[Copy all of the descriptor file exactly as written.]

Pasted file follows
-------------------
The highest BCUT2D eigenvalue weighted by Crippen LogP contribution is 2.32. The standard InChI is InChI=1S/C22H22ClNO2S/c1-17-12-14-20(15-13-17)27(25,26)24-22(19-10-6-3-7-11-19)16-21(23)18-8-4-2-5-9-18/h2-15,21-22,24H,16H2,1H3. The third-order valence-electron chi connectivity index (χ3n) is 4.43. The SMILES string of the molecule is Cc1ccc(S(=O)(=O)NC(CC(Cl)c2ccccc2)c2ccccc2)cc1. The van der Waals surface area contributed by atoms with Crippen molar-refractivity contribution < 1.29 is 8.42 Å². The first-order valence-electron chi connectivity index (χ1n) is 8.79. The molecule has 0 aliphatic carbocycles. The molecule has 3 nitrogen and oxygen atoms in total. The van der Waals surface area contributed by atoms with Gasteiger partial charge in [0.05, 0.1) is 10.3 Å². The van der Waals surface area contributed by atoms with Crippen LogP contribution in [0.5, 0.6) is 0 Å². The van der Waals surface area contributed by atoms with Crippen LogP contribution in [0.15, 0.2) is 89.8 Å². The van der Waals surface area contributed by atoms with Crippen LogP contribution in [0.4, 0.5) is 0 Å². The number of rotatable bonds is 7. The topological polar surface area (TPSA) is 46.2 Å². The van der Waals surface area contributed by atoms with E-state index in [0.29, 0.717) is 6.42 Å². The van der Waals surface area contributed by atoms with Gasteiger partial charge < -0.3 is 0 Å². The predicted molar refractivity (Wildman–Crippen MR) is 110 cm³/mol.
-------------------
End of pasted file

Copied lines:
The highest BCUT2D eigenvalue weighted by Crippen LogP contribution is 2.32. The standard InChI is InChI=1S/C22H22ClNO2S/c1-17-12-14-20(15-13-17)27(25,26)24-22(19-10-6-3-7-11-19)16-21(23)18-8-4-2-5-9-18/h2-15,21-22,24H,16H2,1H3. The third-order valence-electron chi connectivity index (χ3n) is 4.43. The SMILES string of the molecule is Cc1ccc(S(=O)(=O)NC(CC(Cl)c2ccccc2)c2ccccc2)cc1. The van der Waals surface area contributed by atoms with Crippen molar-refractivity contribution < 1.29 is 8.42 Å². The first-order valence-electron chi connectivity index (χ1n) is 8.79. The molecule has 0 aliphatic carbocycles. The molecule has 3 nitrogen and oxygen atoms in total. The van der Waals surface area contributed by atoms with Gasteiger partial charge in [0.05, 0.1) is 10.3 Å². The van der Waals surface area contributed by atoms with Crippen LogP contribution in [0.5, 0.6) is 0 Å². The van der Waals surface area contributed by atoms with Crippen LogP contribution in [0.15, 0.2) is 89.8 Å². The van der Waals surface area contributed by atoms with Crippen LogP contribution in [0.4, 0.5) is 0 Å². The number of rotatable bonds is 7. The topological polar surface area (TPSA) is 46.2 Å². The van der Waals surface area contributed by atoms with E-state index in [0.29, 0.717) is 6.42 Å². The van der Waals surface area contributed by atoms with Gasteiger partial charge < -0.3 is 0 Å². The predicted molar refractivity (Wildman–Crippen MR) is 110 cm³/mol.